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Poetical Works of Edmund Waller and Sir John Denham eBook

This eBook from the Gutenberg Project consists of approximately 232 pages of information about Poetical Works of Edmund Waller and Sir John Denham.

The Turk’s vast empire does united stand;
Christians, divided under the command
Of jarring princes, would be soon undone,
Did not this hero make their int’rest one; 50
Peace to embrace, ruin the common foe,
Exalt the Cross, and lay the Crescent low.

Thus may the Gospel to the rising sun
Be spread, and flourish where it first began;
And this great day, (so justly honour’d here!)
Known to the East, and celebrated there.

    Haec ego longaevus cecini tibi, maxime regum! 
    Ausus et ipse manu juvenum tentare laborem.—­VIRG.



Where’er thy navy spreads her canvas wings,
Homage to thee, and peace to all she brings;
The French and Spaniard, when thy flags appear,
Forget their hatred, and consent to fear.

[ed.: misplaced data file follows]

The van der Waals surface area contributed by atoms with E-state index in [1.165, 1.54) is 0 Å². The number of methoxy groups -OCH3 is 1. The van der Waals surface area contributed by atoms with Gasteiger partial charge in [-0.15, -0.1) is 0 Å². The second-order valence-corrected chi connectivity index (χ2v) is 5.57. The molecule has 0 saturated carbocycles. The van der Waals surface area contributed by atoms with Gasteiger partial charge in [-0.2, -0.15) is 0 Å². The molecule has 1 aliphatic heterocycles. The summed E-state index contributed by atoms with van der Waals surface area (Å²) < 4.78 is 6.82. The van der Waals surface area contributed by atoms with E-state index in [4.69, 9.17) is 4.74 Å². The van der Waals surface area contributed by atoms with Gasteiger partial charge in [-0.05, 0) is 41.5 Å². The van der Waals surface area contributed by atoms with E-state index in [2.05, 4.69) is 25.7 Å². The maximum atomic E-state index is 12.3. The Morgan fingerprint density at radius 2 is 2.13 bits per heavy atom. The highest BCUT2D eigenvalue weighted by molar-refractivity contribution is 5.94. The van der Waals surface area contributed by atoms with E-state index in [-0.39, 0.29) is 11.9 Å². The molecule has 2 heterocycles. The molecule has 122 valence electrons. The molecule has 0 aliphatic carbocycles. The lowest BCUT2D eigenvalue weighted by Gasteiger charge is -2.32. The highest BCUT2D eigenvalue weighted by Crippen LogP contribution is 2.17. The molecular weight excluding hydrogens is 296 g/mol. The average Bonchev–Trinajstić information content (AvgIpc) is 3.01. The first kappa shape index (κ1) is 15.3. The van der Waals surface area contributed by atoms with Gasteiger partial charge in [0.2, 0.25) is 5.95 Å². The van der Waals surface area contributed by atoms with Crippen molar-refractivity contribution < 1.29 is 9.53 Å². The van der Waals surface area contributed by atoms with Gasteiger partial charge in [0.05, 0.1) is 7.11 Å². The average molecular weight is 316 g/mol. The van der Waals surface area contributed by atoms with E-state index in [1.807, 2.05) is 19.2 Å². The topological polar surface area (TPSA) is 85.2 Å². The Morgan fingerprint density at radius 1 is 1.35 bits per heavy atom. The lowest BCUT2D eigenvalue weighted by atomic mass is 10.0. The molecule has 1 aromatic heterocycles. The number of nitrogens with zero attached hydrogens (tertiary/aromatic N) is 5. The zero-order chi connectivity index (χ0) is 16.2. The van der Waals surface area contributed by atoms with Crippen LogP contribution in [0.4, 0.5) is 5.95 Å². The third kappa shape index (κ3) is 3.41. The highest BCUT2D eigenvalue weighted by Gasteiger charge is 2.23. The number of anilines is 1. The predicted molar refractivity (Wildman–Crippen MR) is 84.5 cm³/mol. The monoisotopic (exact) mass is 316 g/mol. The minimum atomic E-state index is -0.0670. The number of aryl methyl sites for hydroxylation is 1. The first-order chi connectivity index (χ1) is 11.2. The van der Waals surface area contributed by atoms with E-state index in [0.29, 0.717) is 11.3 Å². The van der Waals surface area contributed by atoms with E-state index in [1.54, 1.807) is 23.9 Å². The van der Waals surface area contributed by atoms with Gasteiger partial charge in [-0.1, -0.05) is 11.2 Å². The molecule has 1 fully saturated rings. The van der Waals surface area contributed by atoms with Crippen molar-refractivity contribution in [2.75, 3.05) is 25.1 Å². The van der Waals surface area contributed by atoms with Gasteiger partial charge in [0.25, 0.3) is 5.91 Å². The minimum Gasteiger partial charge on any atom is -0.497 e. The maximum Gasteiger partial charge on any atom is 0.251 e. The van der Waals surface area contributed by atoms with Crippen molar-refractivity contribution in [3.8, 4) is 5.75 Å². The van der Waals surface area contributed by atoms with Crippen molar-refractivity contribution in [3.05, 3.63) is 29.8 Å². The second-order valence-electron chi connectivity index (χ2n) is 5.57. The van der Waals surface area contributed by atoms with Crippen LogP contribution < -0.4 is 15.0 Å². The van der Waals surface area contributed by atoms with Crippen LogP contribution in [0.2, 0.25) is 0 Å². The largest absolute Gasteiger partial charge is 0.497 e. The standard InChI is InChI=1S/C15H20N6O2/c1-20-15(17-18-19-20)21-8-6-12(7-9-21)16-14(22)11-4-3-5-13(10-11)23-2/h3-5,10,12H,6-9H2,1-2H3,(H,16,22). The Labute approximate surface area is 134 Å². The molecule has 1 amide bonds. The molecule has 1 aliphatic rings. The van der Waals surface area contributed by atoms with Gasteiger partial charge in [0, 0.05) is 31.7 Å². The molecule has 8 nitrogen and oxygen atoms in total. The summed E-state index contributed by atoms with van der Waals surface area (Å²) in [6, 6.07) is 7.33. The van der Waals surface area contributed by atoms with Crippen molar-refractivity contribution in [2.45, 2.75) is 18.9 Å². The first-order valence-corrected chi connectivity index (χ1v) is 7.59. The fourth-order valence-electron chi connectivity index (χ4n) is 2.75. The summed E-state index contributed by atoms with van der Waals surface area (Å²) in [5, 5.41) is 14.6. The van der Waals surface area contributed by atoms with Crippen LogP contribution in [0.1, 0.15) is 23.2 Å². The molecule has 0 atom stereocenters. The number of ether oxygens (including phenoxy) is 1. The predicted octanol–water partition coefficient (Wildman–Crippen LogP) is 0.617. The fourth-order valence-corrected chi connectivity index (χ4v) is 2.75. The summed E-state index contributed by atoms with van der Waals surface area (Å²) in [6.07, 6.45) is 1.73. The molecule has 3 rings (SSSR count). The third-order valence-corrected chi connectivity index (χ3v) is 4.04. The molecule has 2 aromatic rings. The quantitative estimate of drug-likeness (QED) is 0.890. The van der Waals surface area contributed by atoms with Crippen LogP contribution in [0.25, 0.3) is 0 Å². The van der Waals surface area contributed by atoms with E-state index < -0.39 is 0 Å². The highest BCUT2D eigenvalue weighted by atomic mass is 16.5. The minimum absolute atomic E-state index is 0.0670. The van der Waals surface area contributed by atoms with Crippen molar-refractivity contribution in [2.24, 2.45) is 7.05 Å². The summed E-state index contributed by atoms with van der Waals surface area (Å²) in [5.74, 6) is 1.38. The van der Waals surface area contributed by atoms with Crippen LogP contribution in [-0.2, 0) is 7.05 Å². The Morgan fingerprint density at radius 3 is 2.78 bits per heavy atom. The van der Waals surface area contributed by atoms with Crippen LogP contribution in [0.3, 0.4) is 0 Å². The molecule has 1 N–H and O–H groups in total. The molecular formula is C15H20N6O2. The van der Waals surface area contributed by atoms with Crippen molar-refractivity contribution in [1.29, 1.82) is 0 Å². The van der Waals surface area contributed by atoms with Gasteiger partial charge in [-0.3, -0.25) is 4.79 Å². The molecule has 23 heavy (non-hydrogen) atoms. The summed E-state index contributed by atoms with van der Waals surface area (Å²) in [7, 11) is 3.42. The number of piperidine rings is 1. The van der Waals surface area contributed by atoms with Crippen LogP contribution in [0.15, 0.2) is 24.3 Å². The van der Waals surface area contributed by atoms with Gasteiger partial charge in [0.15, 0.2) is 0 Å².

So Jove from Ida did both hosts survey,
And when he pleased to thunder, part the fray. 
Ships heretofore in seas like fishes sped,
The mightiest still upon the smallest fed;
Thou on the deep imposest nobler laws,
And by that justice hast removed the cause 10
Of those rude tempests, which for rapine sent,
Too oft, alas! involved the innocent. 
Now shall the ocean, as thy Thames, be free
From both those fates, of storms and piracy.

But we most happy, who can fear no force
But winged troops, or Pegasean horse. 
’Tis not so hard for greedy foes to spoil
Another nation, as to touch our soil. 
Should Nature’s self invade the world again,
And o’er the centre spread the liquid main, 20
Thy power were safe, and her destructive hand
Would but enlarge the bounds of thy command;
Thy dreadful fleet would style thee lord of all,
And ride in triumph o’er the drowned ball;
Those towers of oak o’er fertile plains might go,
And visit mountains where they once did grow.

The world’s Restorer once could not endure
That finish’d Babel should those men secure,
Whose pride design’d that fabric to have stood
Above the reach of any second flood; 30
To thee, his chosen, more indulgent, he
Dares trust such power with so much piety.


Verse makes heroic virtue live;
But you can life to verses give. 
As when in open air we blow,
The breath, though strain’d, sounds flat and low;
But if a trumpet take the blast,
It lifts it high, and makes it last: 
So in your airs our numbers dress’d,
Make a shrill sally from the breast
Of nymphs, who, singing what we penn’d,
Our passions to themselves commend; 10
While love, victorious with thy art,
Governs at once their voice and heart.

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